ADVERTISEMENT

ADVERTISEMENT

Letter: Remembering one of Fargo's pioneer gay activists

Lenny Tweeden suspended his campaign for Fargo City Commission in April in order to seek treatment for cancer.

A person holds a letter with the text "letter to the editor" overlaid on the image.
We are part of The Trust Project.

Lenny Tweeden, one of Fargo’s pioneer gay rights activists, died last week. Energetically supporting and fighting for LGBTQ rights for over 40 years, he is best known for opening Fargo’s first gay bar, My Place, in 1983. That was the first time that gays and lesbians actually had their own space in Fargo, not just an area where they were “tolerated” in an otherwise straight bar.

More about Lenny Tweeden
He said in an email that he has been receiving infusion treatments for cancer at the Roger Maris Cancer Center.

In 1984, Tweeden, Frank Hunkler, Ron Lang and the late Richard Shelton met with Fargo mayor, John Lindgren, and convinced him to issue the first Gay Pride proclamation in Fargo history. Tweeden believed Fargo should be more progressive and welcoming for everyone, running for Fargo City Commission in 1988 and 2022 and for mayor in 2010.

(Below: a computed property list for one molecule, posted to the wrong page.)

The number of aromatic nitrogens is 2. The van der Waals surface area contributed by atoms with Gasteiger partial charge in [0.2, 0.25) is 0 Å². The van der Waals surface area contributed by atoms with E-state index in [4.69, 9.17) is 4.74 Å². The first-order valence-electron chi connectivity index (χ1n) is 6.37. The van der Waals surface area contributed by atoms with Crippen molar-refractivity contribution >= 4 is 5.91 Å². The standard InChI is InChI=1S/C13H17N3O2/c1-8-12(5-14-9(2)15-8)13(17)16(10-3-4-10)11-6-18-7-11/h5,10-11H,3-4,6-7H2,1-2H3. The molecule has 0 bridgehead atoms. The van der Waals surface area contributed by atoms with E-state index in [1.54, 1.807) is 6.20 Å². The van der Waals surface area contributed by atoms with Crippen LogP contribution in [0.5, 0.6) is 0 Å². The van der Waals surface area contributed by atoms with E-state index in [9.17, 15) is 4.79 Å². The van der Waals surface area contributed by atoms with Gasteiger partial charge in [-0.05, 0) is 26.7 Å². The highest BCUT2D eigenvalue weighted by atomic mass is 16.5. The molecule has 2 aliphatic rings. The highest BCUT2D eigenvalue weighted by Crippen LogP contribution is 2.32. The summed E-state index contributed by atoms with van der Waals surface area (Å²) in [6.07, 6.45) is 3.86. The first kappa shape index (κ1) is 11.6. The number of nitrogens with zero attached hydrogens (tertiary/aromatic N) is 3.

Although Tweeden was recognized for his contributions to the FM LGBTQ community when he was one of co-grand marshals for the 2005 Pride parade, he never stopped campaigning for gay rights. He challenged North Dakota’s anti-gay marriage laws by applying for a marriage license with his husband, Wayne, and by organizing an online group of North Dakotans who supported same-sex marriages. His energy and his commitment to social justice will be missed by many of us.

Lenny Tweeden

Larry Peterson is coordinator of the Red River Rainbow Seniors oral history project, "Breaking Barriers: Harvesting LGBTQ Stories from the Northern Plains"

What to read next
Helaine Arnolds writes, "Children need to feel grass on their feet; elders need to be able to find a bench to sit on and relax and meditate with the birds in the trees."
Diana Stavros of Fargo writes, "It is not a violation of the Second Amendment to take measures to protect our youngest citizens. Gun ownership rights are sacred and safe."
Jerry Barnum writes, "Rigorous behavior standards enforced with meaningful consequences will remove the perpetrators and restore order."
Marianne Burnside, a 94-year-old living in Detroit Lakes, Minn., mourns recent attacks on our LGBTQ brothers and sisters.